Senate Appropriations leadership proposes significant increases for domestic HIV programs: Hepatitis programs left flat-funded

Press Release

October 19, 2021

Washington DC… The leadership of the United States Senate Appropriations Committee is proposing to significantly increase funding to continue to ramp up efforts to end HIV in the United States. Like the House, the Senate bills include increased funding for the Ending the HIV Epidemic in the U.S. initiative by at least $245 million for domestic HIV testing, prevention, treatment, and research programs. This matches the amount proposed in President Biden’s budget.

The Committee leadership additionally proposes to increase funding for the Ryan White HIV/AIDS Program by $31 million, the same amount requested in President Biden’s budget but $100 million less than the House bill. For HUD’s Housing Opportunities for Persons with AIDS (HOPWA) program, the Senate is proposing an increase of $20 million, the same amount requested by President Biden but far less the $170 million increase proposed by the House.

At the same time, in a major disappointment, the Senate bill includes no additional funding to the current annual $39.5 million for the CDC’s hepatitis division.  The House version of the bill called for an increase of $5 million.

The fiscal year 2022 bills were introduced by the leadership of the Senate Appropriations Committee but have not yet been considered by the Committee.

“We sincerely thank Senate Labor, HHS Appropriations Subcommittee Chair Patti Murray and her colleagues for demonstrating their continued commitment to ending HIV in the United States,” commented Carl Schmid, executive director of the HIV+Hepatitis Policy Institute. “While there are several instances in which the Senate bill falls short compared to the House bill, if this funding is realized it will continue the momentum already created and make further progress in ending HIV in the U.S. Broad efforts focused on testing, prevention, treatment, and research to end HIV will help eradicate an infectious disease that we have been battling for the last 40 years and help correct racial and health inequities in our nation.”

For the Ending the HIV Epidemic in the U.S. initiative, the Senate matches Biden’s budget, which includes a $100 million increase for CDC’s HIV prevention efforts, $85 million more for the Ryan White HIV/AIDS Program, and $50 million more for the Community Health Centers to expand access to PrEP and $10 million for NIH AIDS Research. Additionally, in a separate bill authored by Sen. Jeff Merkley, Interior Appropriations Subcommittee Chair, funding is included for HIV and hepatitis prevention activities for the Indian Health Service. While the actual level is not detailed in the bill, both President Biden and the House supported $22 million for these programs. All total, the Ending the HIV Epidemic in the U.S. initiative increase would equal at least $245 million for a total nearing $700 million.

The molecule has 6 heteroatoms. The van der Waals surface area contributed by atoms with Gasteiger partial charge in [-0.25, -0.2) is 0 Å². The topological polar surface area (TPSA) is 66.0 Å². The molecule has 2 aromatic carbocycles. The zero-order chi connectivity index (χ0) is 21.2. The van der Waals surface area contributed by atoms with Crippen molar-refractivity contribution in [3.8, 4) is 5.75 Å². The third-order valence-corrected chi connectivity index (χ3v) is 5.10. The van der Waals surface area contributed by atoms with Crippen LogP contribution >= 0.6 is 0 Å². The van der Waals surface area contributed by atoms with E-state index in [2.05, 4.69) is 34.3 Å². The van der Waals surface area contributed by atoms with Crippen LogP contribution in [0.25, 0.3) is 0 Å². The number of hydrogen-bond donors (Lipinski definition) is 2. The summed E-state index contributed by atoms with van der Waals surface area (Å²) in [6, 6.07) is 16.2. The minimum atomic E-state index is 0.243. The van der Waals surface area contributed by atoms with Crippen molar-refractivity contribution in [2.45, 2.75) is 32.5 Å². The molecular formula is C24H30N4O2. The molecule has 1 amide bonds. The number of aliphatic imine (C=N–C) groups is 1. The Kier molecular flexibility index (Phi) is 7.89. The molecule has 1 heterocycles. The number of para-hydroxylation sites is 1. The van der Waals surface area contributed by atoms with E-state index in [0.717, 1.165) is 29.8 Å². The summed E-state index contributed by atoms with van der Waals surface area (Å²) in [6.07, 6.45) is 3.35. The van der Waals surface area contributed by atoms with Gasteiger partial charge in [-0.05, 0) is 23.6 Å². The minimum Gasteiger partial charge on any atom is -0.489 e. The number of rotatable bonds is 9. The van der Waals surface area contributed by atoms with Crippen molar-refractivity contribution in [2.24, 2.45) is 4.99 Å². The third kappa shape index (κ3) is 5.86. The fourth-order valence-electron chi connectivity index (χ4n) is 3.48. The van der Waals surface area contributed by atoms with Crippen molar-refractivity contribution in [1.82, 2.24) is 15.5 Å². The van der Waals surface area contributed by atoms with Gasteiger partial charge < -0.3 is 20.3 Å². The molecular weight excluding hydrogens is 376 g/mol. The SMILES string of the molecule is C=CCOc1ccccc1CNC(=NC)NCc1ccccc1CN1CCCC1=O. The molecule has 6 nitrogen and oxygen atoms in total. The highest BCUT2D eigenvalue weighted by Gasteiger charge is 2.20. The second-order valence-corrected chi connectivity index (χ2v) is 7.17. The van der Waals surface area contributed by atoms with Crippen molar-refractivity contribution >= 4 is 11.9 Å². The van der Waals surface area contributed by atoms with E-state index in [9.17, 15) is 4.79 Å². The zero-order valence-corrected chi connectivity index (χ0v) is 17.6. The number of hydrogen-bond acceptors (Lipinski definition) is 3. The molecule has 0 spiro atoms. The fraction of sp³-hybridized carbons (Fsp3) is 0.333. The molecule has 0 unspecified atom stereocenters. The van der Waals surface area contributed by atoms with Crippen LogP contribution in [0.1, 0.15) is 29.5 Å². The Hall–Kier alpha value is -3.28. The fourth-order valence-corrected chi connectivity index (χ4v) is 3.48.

The Senate Chair’s Labor HHS bill also includes a $3 million increase for the Minority AIDS Initiative, which is the same level as proposed by the House. It removes the federal funding ban on the purchase of sterile syringes and includes an increase of $17 million for the CDC’s Eliminating Opioid Related Infectious Diseases program, which will be beneficial to preventing new cases of both HIV and hepatitis.

The Senate funding level for hepatitis falls well short of the community’s request of $134 million for the CDC Hepatitis Division. Recently, the CDC reported that the number of acute hepatitis C cases increased 70 percent from 2015 through 2019. Elimination of hepatitis can be made possible through scaling up curative medications for hepatitis C and vaccines for hepatitis A and B.

“If we are to implement the national strategic plan to eliminate hepatitis and do it by 2030, as the president supports, we are going to need a significant commitment of resources and the leadership to make it happen,” continued Schmid.  “Unfortunately, that is not going to be possible with this consistently low level of funding.” 

Hepatitis funding increases are needed to carry out surveillance, screening, education, linkage to care, and outbreak response programs throughout the country, particularly as a result of the ongoing opioid crisis.

No funding would be allocated for abstinence-only programs, while there would be a $213 million increase for Title X family planning programs and a $29 million increase for the Teen Pregnancy Prevention Program. 

HIV+Hep urges the Congressional leadership to quickly agree upon topline spending levels for fiscal year 2022 so that the House and the Senate can begin negotiations and finalize the spending bills by the December 3rd deadline, when the current continuing resolution expires. As these negotiations begin, while there is much agreement between the House and Senate when it comes to HIV funding, there are some differences and, in those instances, we will be urging the Congress to support the House HIV and hepatitis increases, which are greater than those proposed by the Senate. 

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The HIV+Hepatitis Policy Institute is a national, non-profit organization whose mission is to promote quality and affordable healthcare for people living with or at risk of HIV, hepatitis, and other serious and chronic health conditions.


Contact: Jennifer Burke

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